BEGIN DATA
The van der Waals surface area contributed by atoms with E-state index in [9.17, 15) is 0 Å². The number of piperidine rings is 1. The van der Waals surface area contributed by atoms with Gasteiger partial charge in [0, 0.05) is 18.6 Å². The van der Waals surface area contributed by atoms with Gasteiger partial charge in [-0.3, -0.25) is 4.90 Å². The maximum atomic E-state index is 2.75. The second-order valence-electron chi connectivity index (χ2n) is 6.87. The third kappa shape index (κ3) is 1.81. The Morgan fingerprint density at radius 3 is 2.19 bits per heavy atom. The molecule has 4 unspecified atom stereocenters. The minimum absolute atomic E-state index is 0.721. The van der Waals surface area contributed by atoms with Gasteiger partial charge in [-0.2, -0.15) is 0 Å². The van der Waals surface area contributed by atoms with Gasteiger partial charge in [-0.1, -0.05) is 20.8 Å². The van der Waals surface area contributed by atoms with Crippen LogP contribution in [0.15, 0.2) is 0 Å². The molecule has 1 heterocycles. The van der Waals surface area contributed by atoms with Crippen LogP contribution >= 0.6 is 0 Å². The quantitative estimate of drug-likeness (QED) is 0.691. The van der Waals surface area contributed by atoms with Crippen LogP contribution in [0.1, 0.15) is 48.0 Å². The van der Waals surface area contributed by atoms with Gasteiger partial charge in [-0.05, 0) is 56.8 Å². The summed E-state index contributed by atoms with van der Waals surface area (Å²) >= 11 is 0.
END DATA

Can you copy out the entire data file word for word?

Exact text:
The van der Waals surface area contributed by atoms with E-state index in [9.17, 15) is 0 Å². The number of piperidine rings is 1. The van der Waals surface area contributed by atoms with Gasteiger partial charge in [0, 0.05) is 18.6 Å². The van der Waals surface area contributed by atoms with Gasteiger partial charge in [-0.3, -0.25) is 4.90 Å². The maximum atomic E-state index is 2.75. The second-order valence-electron chi connectivity index (χ2n) is 6.87. The third kappa shape index (κ3) is 1.81. The Morgan fingerprint density at radius 3 is 2.19 bits per heavy atom. The molecule has 4 unspecified atom stereocenters. The minimum absolute atomic E-state index is 0.721. The van der Waals surface area contributed by atoms with Gasteiger partial charge in [-0.2, -0.15) is 0 Å². The van der Waals surface area contributed by atoms with Gasteiger partial charge in [-0.1, -0.05) is 20.8 Å². The van der Waals surface area contributed by atoms with Crippen LogP contribution in [0.15, 0.2) is 0 Å². The molecule has 1 heterocycles. The van der Waals surface area contributed by atoms with Crippen LogP contribution >= 0.6 is 0 Å². The quantitative estimate of drug-likeness (QED) is 0.691. The van der Waals surface area contributed by atoms with Crippen LogP contribution in [0.1, 0.15) is 48.0 Å². The van der Waals surface area contributed by atoms with Gasteiger partial charge in [-0.05, 0) is 56.8 Å². The summed E-state index contributed by atoms with van der Waals surface area (Å²) >= 11 is 0.